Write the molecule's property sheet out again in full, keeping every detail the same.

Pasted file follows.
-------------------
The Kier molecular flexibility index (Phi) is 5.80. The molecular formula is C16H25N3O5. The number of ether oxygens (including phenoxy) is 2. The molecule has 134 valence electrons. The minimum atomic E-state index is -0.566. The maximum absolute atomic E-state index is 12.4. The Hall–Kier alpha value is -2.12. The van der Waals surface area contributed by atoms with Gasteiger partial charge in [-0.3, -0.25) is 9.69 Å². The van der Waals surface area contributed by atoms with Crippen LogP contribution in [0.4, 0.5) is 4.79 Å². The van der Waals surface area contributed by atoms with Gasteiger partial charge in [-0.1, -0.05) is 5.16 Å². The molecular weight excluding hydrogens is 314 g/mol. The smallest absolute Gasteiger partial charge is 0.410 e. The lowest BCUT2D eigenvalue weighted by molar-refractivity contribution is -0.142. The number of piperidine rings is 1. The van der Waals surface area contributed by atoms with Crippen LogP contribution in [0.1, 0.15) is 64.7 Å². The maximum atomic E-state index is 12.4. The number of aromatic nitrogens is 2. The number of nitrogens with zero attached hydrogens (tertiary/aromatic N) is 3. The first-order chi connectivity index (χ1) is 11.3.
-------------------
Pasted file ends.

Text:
The Kier molecular flexibility index (Phi) is 5.80. The molecular formula is C16H25N3O5. The number of ether oxygens (including phenoxy) is 2. The molecule has 134 valence electrons. The minimum atomic E-state index is -0.566. The maximum absolute atomic E-state index is 12.4. The Hall–Kier alpha value is -2.12. The van der Waals surface area contributed by atoms with Gasteiger partial charge in [-0.3, -0.25) is 9.69 Å². The van der Waals surface area contributed by atoms with Crippen LogP contribution in [0.4, 0.5) is 4.79 Å². The van der Waals surface area contributed by atoms with Gasteiger partial charge in [-0.1, -0.05) is 5.16 Å². The molecular weight excluding hydrogens is 314 g/mol. The smallest absolute Gasteiger partial charge is 0.410 e. The lowest BCUT2D eigenvalue weighted by molar-refractivity contribution is -0.142. The number of piperidine rings is 1. The van der Waals surface area contributed by atoms with Crippen LogP contribution in [0.1, 0.15) is 64.7 Å². The maximum atomic E-state index is 12.4. The number of aromatic nitrogens is 2. The number of nitrogens with zero attached hydrogens (tertiary/aromatic N) is 3. The first-order chi connectivity index (χ1) is 11.3.